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One of the most serious English Sparkling producers. This historic estate has been in the Goring family since 1743. The tiny 16-acre vineyard is close-planted on a steep south-facing chalk escarpment described as 'similar to the Côte des Blancs' in Champagne. The fruit is picked very selectively with quality being the absolute focus. The grapes are pressed gently using a traditional Coquard press. After three years on the lees this wine, composed of 45% Pinot Noir, 33% Chardonnay & 22% Pinot Meunier, is hand disgorged and balanced with a minimal dosage of just 4g/L. It has a fine counterbalance between toasty richness and power from the wines élevage in Burgundian French Oak barrels, with racy acidity, tension and a focused chalky minerality.

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Tasting with Oliver Krug

Upcoming Events

We host regular weekly and Saturday wine tastings in each K&L location.

For the complete calendar, including lineups and additional details related to our events, visit our K&L Local Events on KLWines.com or follow us on Facebook.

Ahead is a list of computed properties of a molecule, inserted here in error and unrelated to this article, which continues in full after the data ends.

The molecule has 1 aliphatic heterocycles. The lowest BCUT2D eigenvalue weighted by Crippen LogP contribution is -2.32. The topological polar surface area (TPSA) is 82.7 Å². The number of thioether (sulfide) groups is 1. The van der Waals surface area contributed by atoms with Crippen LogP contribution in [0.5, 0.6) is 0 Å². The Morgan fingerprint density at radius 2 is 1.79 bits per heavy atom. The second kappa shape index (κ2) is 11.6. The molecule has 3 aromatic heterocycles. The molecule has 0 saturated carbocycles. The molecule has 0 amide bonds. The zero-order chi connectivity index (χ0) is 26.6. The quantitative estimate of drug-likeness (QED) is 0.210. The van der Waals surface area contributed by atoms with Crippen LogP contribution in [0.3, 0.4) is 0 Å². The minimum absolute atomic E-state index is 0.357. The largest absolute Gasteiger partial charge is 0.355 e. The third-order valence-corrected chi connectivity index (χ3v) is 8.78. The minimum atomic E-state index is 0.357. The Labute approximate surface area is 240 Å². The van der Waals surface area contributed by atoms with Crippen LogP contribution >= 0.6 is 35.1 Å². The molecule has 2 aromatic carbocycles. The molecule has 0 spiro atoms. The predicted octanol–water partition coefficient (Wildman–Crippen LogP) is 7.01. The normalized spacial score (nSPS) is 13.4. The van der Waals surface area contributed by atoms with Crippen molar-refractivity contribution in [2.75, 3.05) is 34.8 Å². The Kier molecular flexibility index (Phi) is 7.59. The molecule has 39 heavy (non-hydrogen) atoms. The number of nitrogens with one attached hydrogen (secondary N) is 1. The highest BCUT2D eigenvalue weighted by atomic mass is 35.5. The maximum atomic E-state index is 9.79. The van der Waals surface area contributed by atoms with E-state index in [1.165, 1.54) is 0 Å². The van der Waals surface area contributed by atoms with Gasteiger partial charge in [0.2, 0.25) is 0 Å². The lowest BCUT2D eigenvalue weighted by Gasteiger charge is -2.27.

Free Spirits Tastings at K&L! Now that we have our license for spirits tastings in Redwood City and San Francisco, we’re excited to host regular free spirits tastings in those locations.  Check the Spirits Journal for an updated tasting schedule.

All tastings will feature different products from the Spirits Department and take place on Wednesdays in Redwood City and San Francisco. Visit our events page on Facebook or the K&L Spirits Journal for more information.

>>Upcoming Special Events, Dinners, and Tastings

See all K&L Local Events

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Tuesday
Oct122010

Wine Wednesday: Oh Mylord!

It's been months since New York Times' wine writer Eric Asimov publicly suggested that Bordeaux was becoming irrelevant among the next generation of wine drinkers. Pricing themselves into obsolescence, as it were. And while I don't entirely disagree -- I'll likely never be able to afford a first or second growth Bordeaux unless something catastrophic happens in the wine market -- I don't really care that much. And it's not because I think Bordeaux is irrelevant, it's that those pricey, classified wines represent just a small percentage of what's made in Bordeaux. To overlook the more affordable wines of the region, which Asimov acknowledged in a later article titled the "Soulful Side of Bordeaux," is just as much a sin as over-valuing the others.

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